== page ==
But you will not always have a choice. All 50 states (as well as the District of Columbia, the Virgin Islands and Puerto Rico) have laws requiring data breaches be reported in certain situations. The patchwork nature of these laws can make it challenging for companies to comply, particularly if they operate in several states; laws don’t always apply universally. Whether a breach must be reported may depend on:
- How many records were affected: A breach of a handful of files is different from a breach of many thousands of files.
- What kind of data was affected: A breach of medical data or Social Security numbers is more serious than email addresses.
- Where the breach happened: The law may only apply to people in a certain area, for example.
- What industry you’re in: The Health Insurance Portability and Accountability Act (HIPAA), for example, requires healthcare providers to report breaches involving 500 or more individuals within 60 days.
- How the breach happened: A clerk accidentally sending the wrong medical chart is not the same as a criminal breach of thousands of records.
In addition, don’t shrug off the European Union’s General Data Protection Regulation (GDPR) on the grounds it doesn’t apply to your organization. The regulation applies to any entity holding data related to European citizens, so if you have European customers, that means you. Failing to report a data breach affecting those customers could cost as much as €10 million in fines (US$11.78 million).
To ensure compliance with all the data breach laws that may apply to your company, experts suggest:
- Mapping the laws that apply to your business.
- Documenting the breach reporting requirements of those laws.
- Following the most stringent law any time more than one law applies.
- Creating a policy formalizing your reporting process.
Reporting a Data Breach
If you determine you have to report a data breach, the next two questions are: How do you report the breach and to whom?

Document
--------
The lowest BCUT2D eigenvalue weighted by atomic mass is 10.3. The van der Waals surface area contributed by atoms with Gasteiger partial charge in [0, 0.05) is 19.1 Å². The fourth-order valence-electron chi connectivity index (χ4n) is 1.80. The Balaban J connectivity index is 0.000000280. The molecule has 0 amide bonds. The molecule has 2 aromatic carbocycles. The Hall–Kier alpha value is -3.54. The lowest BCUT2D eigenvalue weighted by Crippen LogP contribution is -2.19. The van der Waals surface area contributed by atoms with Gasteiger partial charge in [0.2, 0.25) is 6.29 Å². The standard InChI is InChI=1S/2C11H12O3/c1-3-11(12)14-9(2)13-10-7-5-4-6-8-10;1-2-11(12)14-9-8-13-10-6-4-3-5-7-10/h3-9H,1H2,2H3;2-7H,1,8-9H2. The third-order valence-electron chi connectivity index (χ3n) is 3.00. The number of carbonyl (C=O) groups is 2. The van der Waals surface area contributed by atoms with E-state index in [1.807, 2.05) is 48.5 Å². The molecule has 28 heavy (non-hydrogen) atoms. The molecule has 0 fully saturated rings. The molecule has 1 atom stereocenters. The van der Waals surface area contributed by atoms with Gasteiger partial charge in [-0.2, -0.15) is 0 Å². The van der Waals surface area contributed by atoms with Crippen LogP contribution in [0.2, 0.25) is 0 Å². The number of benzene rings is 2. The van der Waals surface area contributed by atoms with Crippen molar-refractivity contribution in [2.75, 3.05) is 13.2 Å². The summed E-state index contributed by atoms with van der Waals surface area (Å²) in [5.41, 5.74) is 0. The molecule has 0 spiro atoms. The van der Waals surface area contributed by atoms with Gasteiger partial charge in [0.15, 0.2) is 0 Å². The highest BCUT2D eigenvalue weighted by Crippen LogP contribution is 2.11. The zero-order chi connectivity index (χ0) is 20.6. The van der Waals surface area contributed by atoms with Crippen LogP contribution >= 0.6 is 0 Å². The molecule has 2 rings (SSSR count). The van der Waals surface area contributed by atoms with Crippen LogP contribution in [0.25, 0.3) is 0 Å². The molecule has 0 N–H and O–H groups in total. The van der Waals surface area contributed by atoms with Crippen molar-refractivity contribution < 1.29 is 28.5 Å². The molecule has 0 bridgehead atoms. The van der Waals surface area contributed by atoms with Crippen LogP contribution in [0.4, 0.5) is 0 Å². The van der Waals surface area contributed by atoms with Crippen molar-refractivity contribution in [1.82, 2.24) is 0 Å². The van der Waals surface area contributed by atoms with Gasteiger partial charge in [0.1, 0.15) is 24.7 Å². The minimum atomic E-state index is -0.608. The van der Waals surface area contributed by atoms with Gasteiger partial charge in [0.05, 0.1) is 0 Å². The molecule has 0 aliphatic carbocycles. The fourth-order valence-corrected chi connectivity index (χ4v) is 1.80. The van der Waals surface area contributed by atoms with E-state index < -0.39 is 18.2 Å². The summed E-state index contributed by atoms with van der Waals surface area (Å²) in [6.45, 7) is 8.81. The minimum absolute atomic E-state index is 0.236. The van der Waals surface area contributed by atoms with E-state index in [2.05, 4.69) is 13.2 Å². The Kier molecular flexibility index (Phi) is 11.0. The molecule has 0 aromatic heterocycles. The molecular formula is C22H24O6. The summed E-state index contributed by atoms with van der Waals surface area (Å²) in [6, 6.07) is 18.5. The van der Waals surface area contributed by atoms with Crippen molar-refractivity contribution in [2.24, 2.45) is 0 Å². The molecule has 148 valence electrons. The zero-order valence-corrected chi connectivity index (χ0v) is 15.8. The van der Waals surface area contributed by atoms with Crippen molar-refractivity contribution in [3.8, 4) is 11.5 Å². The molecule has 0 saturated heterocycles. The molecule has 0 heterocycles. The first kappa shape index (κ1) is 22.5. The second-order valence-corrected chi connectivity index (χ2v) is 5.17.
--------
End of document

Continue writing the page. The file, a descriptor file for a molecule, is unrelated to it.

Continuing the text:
It depends. Different laws have different reporting requirements, but some general principles shape them all:
- Once a company is aware of a data breach, the clock starts ticking. For example, while the California Consumer Privacy Act (CCPA) requires reporting in the “most expedient time possible without unreasonable delay,” GDPR gives companies 72 hours and New Mexico, per its Data Breach Notification Act, grants companies 45 days to report a breach if it affects more than 1,000 residents. But all laws require reporting within a specified time. That said, you may have more time to report a breach to customers than you do to report it to regulators.
- The authorities must always be informed of breaches, though which ones may vary. You may be able to report a breach to local law enforcement, though not all may have expertise in the area. If they don’t, contacting the FBI or Secret Service may be a better bet. GDPR requires reporting the breach to the Information Commissioner’s Office (ICO). And depending on the content of the breach and the nature of your business, you may have additional requirements. A publicly traded company, for example, may need to notify the Securities and Exchange Commission (SEC).
In addition to the authorities, you may also be required to report the breach to the media and to the people affected.
The Bottom Line
Data breaches are disruptive and costly, and adding the intricacies of reporting can be intimidating and frustrating. However, the price of not reporting can result in steep fines and negative publicity. If you’d like to avoid that scenario, train your staff to watch for signs of a breach, familiarize yourself with applicable reporting laws and take action at the first sign of trouble.
 “2020 Year End Data Breach Quickview Report,” RiskBased Security
 Cost of Data Breach Report 2020, Ponemon Institute/IBM Security
 “Submitting Notice of a Breach to the Secretary,” U.S. Department of Health & Human Services
 California Consumer Privacy Act, California Legislative Information
 New Mexico Data Breach Notification Act, New Mexico Legislature